The Professor's Nightmare
Hoodoo, Voodoo, Make Them Do-Do
Performing in front of the Cabildo on Jackson Square, 1981.
The artist Noel Rockmore loved the characters of the French Quarter, especially his favorite magician.
Dressed in paint-stained khaki pants that sagged at the knees and a cigarette in one hand, Rockmore fiddled with his Rolex as he watched Cellini perform the Professor's Nightmare in front of the Cabildo on Jackson Square.
Jim brought out a hank of rope from his back bag. Then he took the scissors he kept in a sheath on his belt and went into a routine where he cut the rope into thirds, only to magically restore the rope again.
For his finale, Jim cut the rope into three pieces and said, "We have one, we have two, we have three pieces of rope. Now, I'm going to restore this rope I've cut into three pieces one more time. This is what magicians call a climax...I'll try not to be too premature..."
He glanced around, grinning at his own joke. Then he looked at the shortest piece of rope dangling from two of his fingers. "Hmm," he said, "Kinda reminds me of myself last night..." He pointed a thumb at a woman close to his age, who had one hand covering her mouth in mock dismay.
"Watch close, you'll never see this done again," he continued. People in the crowd leaned in close, watching in rapt attention as Jim snipped the ropes into multiple pieces, Some of them still snickered at his wisecrack.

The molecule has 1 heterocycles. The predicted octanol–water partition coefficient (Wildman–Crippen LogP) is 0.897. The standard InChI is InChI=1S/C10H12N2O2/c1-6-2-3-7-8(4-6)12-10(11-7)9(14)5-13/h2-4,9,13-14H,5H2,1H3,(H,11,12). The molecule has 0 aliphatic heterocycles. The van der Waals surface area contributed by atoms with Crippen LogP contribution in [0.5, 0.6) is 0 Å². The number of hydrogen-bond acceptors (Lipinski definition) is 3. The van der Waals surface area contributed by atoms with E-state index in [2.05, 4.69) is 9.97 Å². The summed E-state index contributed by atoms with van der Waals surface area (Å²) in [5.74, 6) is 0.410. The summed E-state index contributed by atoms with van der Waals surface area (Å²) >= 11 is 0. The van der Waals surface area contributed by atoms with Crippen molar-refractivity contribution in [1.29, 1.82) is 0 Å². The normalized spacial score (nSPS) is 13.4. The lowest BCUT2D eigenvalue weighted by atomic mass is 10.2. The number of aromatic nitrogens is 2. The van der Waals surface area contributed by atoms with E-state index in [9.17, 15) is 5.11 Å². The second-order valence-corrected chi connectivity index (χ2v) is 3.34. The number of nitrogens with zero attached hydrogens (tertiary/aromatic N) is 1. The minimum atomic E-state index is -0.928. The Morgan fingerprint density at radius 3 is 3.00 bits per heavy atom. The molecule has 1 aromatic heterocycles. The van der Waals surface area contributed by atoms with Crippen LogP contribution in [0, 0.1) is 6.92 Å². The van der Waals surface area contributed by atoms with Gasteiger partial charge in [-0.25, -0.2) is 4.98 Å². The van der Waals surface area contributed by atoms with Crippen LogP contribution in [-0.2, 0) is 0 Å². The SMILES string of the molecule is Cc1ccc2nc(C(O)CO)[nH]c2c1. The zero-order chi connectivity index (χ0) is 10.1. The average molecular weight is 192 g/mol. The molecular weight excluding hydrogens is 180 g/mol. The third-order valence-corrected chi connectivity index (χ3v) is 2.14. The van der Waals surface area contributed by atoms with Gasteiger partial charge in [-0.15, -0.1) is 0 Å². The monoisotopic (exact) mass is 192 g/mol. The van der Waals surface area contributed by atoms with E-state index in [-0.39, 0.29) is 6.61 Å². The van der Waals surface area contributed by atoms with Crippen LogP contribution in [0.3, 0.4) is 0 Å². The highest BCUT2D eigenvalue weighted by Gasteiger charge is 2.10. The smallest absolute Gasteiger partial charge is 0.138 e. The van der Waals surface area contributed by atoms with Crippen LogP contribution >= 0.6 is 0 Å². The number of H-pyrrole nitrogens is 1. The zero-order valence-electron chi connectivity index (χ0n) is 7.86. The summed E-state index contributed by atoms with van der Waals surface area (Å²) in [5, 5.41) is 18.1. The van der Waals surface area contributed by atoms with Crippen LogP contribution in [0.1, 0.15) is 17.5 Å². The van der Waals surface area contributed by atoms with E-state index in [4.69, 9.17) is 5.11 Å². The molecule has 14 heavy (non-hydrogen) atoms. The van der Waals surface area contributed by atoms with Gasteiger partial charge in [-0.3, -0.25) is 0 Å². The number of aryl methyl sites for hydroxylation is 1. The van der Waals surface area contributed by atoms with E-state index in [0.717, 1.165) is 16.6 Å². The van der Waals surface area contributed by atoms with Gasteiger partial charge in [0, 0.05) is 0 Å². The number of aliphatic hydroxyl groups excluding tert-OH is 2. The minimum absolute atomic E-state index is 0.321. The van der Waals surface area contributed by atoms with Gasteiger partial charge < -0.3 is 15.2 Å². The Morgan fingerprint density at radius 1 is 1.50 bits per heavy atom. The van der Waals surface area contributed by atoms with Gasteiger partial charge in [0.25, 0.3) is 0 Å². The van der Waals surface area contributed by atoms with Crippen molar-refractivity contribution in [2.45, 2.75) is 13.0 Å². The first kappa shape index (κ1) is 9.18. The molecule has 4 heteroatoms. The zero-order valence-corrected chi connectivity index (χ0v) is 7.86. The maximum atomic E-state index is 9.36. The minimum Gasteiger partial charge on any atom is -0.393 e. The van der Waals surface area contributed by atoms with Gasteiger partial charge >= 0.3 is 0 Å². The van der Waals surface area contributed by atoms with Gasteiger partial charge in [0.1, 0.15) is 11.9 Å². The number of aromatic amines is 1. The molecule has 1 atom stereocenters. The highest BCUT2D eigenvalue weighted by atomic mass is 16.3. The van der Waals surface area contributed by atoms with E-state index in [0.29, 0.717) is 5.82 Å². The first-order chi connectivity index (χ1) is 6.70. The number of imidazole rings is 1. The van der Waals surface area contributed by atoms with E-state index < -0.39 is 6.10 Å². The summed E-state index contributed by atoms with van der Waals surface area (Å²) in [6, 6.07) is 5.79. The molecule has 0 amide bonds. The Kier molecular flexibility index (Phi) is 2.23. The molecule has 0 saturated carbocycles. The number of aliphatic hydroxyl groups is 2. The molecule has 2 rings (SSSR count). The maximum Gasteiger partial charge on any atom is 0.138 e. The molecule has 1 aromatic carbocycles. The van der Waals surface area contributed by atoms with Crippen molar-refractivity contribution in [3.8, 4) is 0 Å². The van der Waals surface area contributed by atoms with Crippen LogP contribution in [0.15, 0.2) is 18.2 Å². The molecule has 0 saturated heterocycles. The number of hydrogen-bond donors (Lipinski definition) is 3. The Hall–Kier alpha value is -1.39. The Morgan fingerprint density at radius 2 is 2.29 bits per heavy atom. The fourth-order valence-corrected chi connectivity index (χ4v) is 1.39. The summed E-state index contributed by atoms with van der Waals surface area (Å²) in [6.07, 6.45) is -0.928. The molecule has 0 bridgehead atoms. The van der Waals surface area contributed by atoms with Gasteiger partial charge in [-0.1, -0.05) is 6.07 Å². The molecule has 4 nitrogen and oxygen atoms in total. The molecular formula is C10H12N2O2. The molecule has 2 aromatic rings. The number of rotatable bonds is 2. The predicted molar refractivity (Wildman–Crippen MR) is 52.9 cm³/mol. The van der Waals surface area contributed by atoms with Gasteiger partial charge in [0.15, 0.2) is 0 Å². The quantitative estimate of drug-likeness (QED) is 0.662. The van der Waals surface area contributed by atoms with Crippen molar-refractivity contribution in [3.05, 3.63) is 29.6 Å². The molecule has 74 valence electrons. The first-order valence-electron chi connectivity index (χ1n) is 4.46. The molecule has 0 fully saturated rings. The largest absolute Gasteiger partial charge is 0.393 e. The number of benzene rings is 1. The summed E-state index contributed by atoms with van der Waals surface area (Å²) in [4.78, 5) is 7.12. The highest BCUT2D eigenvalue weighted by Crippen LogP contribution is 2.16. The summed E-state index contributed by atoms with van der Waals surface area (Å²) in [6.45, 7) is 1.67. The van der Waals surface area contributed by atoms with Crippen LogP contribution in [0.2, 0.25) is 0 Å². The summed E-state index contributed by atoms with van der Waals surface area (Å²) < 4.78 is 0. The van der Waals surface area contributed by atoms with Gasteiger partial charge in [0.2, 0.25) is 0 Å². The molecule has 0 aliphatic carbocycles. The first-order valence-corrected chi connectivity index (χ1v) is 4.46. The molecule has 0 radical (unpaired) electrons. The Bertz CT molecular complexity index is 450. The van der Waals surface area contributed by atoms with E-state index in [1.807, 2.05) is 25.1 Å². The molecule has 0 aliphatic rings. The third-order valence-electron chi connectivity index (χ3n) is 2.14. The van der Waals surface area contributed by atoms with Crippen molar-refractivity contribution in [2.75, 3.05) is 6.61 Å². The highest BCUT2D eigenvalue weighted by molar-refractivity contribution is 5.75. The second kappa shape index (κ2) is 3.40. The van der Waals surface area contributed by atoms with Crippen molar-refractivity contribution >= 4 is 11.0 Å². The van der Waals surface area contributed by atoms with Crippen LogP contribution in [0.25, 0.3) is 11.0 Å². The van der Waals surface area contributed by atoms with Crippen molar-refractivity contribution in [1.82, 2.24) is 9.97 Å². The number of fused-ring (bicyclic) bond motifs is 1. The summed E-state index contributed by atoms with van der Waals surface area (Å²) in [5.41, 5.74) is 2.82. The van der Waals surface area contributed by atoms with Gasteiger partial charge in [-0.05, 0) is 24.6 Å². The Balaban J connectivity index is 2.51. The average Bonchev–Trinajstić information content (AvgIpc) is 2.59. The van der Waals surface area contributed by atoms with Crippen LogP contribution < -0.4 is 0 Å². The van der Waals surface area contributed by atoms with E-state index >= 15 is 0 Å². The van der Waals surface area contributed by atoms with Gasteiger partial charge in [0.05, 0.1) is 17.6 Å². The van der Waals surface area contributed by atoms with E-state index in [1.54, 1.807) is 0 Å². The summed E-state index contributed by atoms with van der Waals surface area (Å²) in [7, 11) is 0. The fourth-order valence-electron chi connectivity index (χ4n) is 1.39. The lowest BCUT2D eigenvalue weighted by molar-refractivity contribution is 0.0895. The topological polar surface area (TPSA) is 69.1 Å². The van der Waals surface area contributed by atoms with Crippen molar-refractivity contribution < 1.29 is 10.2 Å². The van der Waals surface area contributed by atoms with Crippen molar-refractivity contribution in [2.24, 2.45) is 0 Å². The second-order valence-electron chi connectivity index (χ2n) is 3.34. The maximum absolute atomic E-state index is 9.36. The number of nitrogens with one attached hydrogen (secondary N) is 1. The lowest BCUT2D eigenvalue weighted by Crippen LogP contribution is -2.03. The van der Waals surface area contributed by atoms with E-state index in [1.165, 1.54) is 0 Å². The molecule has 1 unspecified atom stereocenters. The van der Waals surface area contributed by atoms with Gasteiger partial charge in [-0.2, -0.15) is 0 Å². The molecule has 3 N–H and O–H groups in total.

"On the count of three," he said, "I'm gonna restore these ropes back to their original condition in one solid piece."
He did a flamboyant mystical pass over his closed fist as he held the pieces and said, "All I have to do is say the magic words 'Hoodoo, voodoo, make them do do'..."
Chuckling along with his audience, he waited a moment until the laughter died down. Then he threw the cut pieces into the air. Everyone's head swiveled upward to follow the flight of the bits of rope and downward as the pieces fell to the ground.
"Are you kidding?" Jim said, shrugging. "If I could do that, I'd be God!"
Rock's uproarious laughter was heard above everyone else's.
The line "hoodoo, voodoo, make them do-do" came from a young boy in the French Quarter who'd witnessed the Cups and Balls trick. After Jim finished his performance, the kid picked up one of the oranges laying beside the copper cups on Jim's tabletop. As he rubbed the surface the boy said, "Hey, Magic Man, I know how you make them oranges appear. You jess say, "Hoodoo, voodoo, make them do-do' and poof...yep, they's here!"